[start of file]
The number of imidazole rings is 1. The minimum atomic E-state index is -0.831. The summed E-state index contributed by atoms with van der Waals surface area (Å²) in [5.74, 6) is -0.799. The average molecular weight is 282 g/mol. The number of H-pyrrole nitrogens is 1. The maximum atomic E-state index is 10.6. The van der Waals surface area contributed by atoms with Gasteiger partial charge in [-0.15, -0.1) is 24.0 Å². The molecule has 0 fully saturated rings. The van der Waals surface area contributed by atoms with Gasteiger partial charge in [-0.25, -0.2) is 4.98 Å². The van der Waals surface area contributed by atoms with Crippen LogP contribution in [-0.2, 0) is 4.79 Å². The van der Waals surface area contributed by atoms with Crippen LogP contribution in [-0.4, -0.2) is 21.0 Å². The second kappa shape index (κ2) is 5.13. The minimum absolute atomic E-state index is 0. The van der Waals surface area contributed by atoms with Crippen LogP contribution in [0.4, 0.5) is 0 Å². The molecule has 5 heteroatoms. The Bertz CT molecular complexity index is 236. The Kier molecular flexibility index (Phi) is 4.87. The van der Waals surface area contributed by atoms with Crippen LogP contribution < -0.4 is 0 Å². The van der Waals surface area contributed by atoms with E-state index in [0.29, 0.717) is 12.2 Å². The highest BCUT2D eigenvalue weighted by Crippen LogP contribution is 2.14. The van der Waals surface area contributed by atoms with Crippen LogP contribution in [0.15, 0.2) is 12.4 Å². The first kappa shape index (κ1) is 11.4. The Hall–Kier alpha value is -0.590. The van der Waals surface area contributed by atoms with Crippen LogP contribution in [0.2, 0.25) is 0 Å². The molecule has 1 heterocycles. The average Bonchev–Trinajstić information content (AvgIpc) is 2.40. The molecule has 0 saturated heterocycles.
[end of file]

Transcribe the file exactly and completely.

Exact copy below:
The number of imidazole rings is 1. The minimum atomic E-state index is -0.831. The summed E-state index contributed by atoms with van der Waals surface area (Å²) in [5.74, 6) is -0.799. The average molecular weight is 282 g/mol. The number of H-pyrrole nitrogens is 1. The maximum atomic E-state index is 10.6. The van der Waals surface area contributed by atoms with Gasteiger partial charge in [-0.15, -0.1) is 24.0 Å². The molecule has 0 fully saturated rings. The van der Waals surface area contributed by atoms with Gasteiger partial charge in [-0.25, -0.2) is 4.98 Å². The van der Waals surface area contributed by atoms with Crippen LogP contribution in [-0.2, 0) is 4.79 Å². The van der Waals surface area contributed by atoms with Crippen LogP contribution in [-0.4, -0.2) is 21.0 Å². The second kappa shape index (κ2) is 5.13. The minimum absolute atomic E-state index is 0. The van der Waals surface area contributed by atoms with Crippen LogP contribution in [0.4, 0.5) is 0 Å². The molecule has 5 heteroatoms. The Bertz CT molecular complexity index is 236. The Kier molecular flexibility index (Phi) is 4.87. The van der Waals surface area contributed by atoms with Crippen LogP contribution < -0.4 is 0 Å². The van der Waals surface area contributed by atoms with E-state index in [0.29, 0.717) is 12.2 Å². The highest BCUT2D eigenvalue weighted by Crippen LogP contribution is 2.14. The van der Waals surface area contributed by atoms with Crippen LogP contribution in [0.15, 0.2) is 12.4 Å². The first kappa shape index (κ1) is 11.4. The Hall–Kier alpha value is -0.590. The van der Waals surface area contributed by atoms with Crippen LogP contribution in [0.2, 0.25) is 0 Å². The molecule has 1 heterocycles. The average Bonchev–Trinajstić information content (AvgIpc) is 2.40. The molecule has 0 saturated heterocycles.